As cloud technologies become more pervasive, and early adopters gain experience with them, they’re producing results:

  • From 2017 to 2018, US-based survey respondents, on average, increased their number of full-scale AI implementations from 6 to 9—a 50 percent jump that validated Deloitte Global’s prediction in 2018.29
  • Across all countries, AI early adopters are seeing positive financial returns, reporting an average ROI of 16 percent. This is a promising start for companies that are gaining experience with a rapidly evolving set of technologies.
  • ROI is helping build momentum for AI, but that’s only part of why companies are adopting it. Our respondents also believe AI will have major ramifications for their competitiveness in the next two years (figure 2).
  • Encouraged by their successes, and betting that AI will play a critical role in enhancing their competitiveness, companies are increasing their AI investments. The companies responding to our survey spent an average of US$3.9 million on AI in 2017, a level projected to increase to US$4.8 million in 2019.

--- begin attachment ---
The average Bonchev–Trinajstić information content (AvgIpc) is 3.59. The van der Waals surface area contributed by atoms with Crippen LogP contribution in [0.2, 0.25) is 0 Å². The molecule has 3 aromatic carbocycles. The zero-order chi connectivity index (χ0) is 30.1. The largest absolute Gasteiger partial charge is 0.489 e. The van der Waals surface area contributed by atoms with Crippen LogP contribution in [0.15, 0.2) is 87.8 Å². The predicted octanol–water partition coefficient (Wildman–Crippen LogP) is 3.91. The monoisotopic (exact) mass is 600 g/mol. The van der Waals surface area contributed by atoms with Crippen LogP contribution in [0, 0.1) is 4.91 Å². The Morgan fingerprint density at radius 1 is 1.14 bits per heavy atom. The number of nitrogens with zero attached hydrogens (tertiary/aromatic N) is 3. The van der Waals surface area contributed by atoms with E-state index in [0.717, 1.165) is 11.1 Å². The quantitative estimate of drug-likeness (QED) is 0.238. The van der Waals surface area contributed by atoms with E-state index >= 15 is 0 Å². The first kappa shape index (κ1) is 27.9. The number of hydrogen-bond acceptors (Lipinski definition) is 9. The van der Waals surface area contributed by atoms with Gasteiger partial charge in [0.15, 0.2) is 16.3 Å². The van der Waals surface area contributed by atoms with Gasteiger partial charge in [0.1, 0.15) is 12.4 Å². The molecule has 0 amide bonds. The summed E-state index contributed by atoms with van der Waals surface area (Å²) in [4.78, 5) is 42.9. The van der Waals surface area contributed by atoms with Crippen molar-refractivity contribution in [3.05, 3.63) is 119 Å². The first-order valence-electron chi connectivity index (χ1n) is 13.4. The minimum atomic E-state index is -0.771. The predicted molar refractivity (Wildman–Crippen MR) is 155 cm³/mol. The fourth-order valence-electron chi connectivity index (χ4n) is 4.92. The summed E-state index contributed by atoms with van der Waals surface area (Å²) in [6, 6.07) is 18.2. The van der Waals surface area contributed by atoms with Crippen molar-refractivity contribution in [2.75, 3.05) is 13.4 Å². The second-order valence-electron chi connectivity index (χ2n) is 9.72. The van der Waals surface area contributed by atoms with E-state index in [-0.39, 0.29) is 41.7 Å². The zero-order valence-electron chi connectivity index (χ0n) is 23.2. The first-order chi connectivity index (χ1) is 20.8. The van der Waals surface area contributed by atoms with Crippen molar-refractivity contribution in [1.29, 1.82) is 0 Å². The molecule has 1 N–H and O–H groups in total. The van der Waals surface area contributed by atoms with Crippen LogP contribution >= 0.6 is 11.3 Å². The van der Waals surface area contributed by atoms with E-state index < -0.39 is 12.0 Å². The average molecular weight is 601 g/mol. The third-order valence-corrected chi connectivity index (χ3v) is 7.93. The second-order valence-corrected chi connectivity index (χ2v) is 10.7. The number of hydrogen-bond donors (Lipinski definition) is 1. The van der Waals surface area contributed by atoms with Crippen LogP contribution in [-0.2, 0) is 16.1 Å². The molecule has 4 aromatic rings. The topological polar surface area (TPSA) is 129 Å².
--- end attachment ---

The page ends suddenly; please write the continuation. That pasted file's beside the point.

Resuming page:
AI is becoming mission-critical

Judging by our survey results, the use of cloud-based enterprise software + AI will accelerate. Interestingly, this “easy path” is not just for beginners. The most successful AI early adopters in our study—the ones with the most internal resources—are also the biggest users of enterprise software + AI.

However, we also see that as companies mature in their AI usage, they tend to rely more heavily on AI development platforms to leverage their AI talent. AI development platform providers are seeing growth, too: According to Amazon, the number of developers using AWS for machine learning increased by 250 percent over the last year.30

What’s clear is that AI adoption will accelerate as more services come into the market—from prepackaged enterprise AI solutions to development tools that can transform ordinary programmers into AI model builders.

Bottom line

What can companies do to emulate the success of AI early adopters?

Follow AI trends closely. The market is changing rapidly, and new capabilities are emerging. Even the most advanced techniques are becoming accessible to organizations with modest in-house AI skills. Just as the competition for market share is driving advances among tech giants and startups alike, AI early adopters are experimenting with these capabilities to leapfrog their rivals.